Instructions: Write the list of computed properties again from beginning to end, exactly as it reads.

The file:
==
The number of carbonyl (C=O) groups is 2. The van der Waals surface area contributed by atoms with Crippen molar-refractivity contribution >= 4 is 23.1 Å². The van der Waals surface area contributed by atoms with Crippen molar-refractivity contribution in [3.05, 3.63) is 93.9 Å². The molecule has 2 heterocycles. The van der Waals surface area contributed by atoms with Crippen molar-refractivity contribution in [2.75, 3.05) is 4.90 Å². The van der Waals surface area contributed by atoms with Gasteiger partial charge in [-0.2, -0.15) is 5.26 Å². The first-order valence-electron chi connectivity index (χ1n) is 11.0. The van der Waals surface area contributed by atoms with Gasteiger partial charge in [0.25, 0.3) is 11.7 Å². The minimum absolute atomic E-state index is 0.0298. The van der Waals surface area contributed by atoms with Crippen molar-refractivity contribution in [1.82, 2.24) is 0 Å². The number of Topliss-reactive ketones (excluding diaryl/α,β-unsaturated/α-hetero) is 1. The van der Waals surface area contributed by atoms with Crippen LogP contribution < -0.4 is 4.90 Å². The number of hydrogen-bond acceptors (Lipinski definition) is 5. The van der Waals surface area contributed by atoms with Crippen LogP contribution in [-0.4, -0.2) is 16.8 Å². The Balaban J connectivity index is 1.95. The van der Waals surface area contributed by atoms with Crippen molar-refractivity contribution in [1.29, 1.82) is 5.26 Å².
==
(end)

The number of carbonyl (C=O) groups is 2. The van der Waals surface area contributed by atoms with Crippen molar-refractivity contribution >= 4 is 23.1 Å². The van der Waals surface area contributed by atoms with Crippen molar-refractivity contribution in [3.05, 3.63) is 93.9 Å². The molecule has 2 heterocycles. The van der Waals surface area contributed by atoms with Crippen molar-refractivity contribution in [2.75, 3.05) is 4.90 Å². The van der Waals surface area contributed by atoms with Gasteiger partial charge in [-0.2, -0.15) is 5.26 Å². The first-order valence-electron chi connectivity index (χ1n) is 11.0. The van der Waals surface area contributed by atoms with Gasteiger partial charge in [0.25, 0.3) is 11.7 Å². The minimum absolute atomic E-state index is 0.0298. The van der Waals surface area contributed by atoms with Crippen molar-refractivity contribution in [1.82, 2.24) is 0 Å². The number of Topliss-reactive ketones (excluding diaryl/α,β-unsaturated/α-hetero) is 1. The van der Waals surface area contributed by atoms with Crippen LogP contribution < -0.4 is 4.90 Å². The number of hydrogen-bond acceptors (Lipinski definition) is 5. The van der Waals surface area contributed by atoms with Crippen LogP contribution in [-0.4, -0.2) is 16.8 Å². The Balaban J connectivity index is 1.95. The van der Waals surface area contributed by atoms with Crippen molar-refractivity contribution in [1.29, 1.82) is 5.26 Å².